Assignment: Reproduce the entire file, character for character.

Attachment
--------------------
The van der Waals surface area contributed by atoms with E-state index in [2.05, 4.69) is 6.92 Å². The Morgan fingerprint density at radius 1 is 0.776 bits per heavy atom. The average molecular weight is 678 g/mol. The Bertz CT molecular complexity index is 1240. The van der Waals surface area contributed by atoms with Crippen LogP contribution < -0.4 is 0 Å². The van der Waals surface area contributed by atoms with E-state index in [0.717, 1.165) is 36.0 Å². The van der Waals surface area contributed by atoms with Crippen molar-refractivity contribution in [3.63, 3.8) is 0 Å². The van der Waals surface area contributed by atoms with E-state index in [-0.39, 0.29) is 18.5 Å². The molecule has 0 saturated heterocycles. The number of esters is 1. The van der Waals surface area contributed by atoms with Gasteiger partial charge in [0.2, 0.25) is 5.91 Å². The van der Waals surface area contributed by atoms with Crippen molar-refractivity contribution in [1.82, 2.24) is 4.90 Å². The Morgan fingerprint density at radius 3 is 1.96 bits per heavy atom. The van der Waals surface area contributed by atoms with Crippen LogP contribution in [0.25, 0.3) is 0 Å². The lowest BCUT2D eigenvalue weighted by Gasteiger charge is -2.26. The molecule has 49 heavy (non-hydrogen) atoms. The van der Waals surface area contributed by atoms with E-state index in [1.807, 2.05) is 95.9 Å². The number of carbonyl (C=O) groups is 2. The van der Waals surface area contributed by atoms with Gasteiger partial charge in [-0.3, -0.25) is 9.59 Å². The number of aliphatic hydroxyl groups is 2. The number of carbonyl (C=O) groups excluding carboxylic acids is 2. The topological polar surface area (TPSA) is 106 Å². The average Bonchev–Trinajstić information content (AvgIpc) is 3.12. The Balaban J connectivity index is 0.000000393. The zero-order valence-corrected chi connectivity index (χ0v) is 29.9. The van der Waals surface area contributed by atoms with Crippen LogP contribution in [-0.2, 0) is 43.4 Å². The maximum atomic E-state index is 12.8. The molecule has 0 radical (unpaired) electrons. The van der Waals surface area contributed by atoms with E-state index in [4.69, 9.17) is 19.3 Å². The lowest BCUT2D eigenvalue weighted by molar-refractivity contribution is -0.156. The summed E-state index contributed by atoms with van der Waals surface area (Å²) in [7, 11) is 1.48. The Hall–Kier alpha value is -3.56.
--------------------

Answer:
The van der Waals surface area contributed by atoms with E-state index in [2.05, 4.69) is 6.92 Å². The Morgan fingerprint density at radius 1 is 0.776 bits per heavy atom. The average molecular weight is 678 g/mol. The Bertz CT molecular complexity index is 1240. The van der Waals surface area contributed by atoms with Crippen LogP contribution < -0.4 is 0 Å². The van der Waals surface area contributed by atoms with E-state index in [0.717, 1.165) is 36.0 Å². The van der Waals surface area contributed by atoms with Crippen molar-refractivity contribution in [3.63, 3.8) is 0 Å². The van der Waals surface area contributed by atoms with E-state index in [-0.39, 0.29) is 18.5 Å². The molecule has 0 saturated heterocycles. The number of esters is 1. The van der Waals surface area contributed by atoms with Gasteiger partial charge in [0.2, 0.25) is 5.91 Å². The van der Waals surface area contributed by atoms with Crippen molar-refractivity contribution in [1.82, 2.24) is 4.90 Å². The Morgan fingerprint density at radius 3 is 1.96 bits per heavy atom. The van der Waals surface area contributed by atoms with Crippen LogP contribution in [0.25, 0.3) is 0 Å². The lowest BCUT2D eigenvalue weighted by Gasteiger charge is -2.26. The molecule has 49 heavy (non-hydrogen) atoms. The van der Waals surface area contributed by atoms with E-state index in [1.807, 2.05) is 95.9 Å². The number of carbonyl (C=O) groups is 2. The van der Waals surface area contributed by atoms with Gasteiger partial charge in [-0.3, -0.25) is 9.59 Å². The number of aliphatic hydroxyl groups is 2. The number of carbonyl (C=O) groups excluding carboxylic acids is 2. The topological polar surface area (TPSA) is 106 Å². The average Bonchev–Trinajstić information content (AvgIpc) is 3.12. The Balaban J connectivity index is 0.000000393. The zero-order valence-corrected chi connectivity index (χ0v) is 29.9. The van der Waals surface area contributed by atoms with Crippen LogP contribution in [-0.2, 0) is 43.4 Å². The maximum atomic E-state index is 12.8. The molecule has 0 radical (unpaired) electrons. The van der Waals surface area contributed by atoms with E-state index in [4.69, 9.17) is 19.3 Å². The lowest BCUT2D eigenvalue weighted by molar-refractivity contribution is -0.156. The summed E-state index contributed by atoms with van der Waals surface area (Å²) in [7, 11) is 1.48. The Hall–Kier alpha value is -3.56.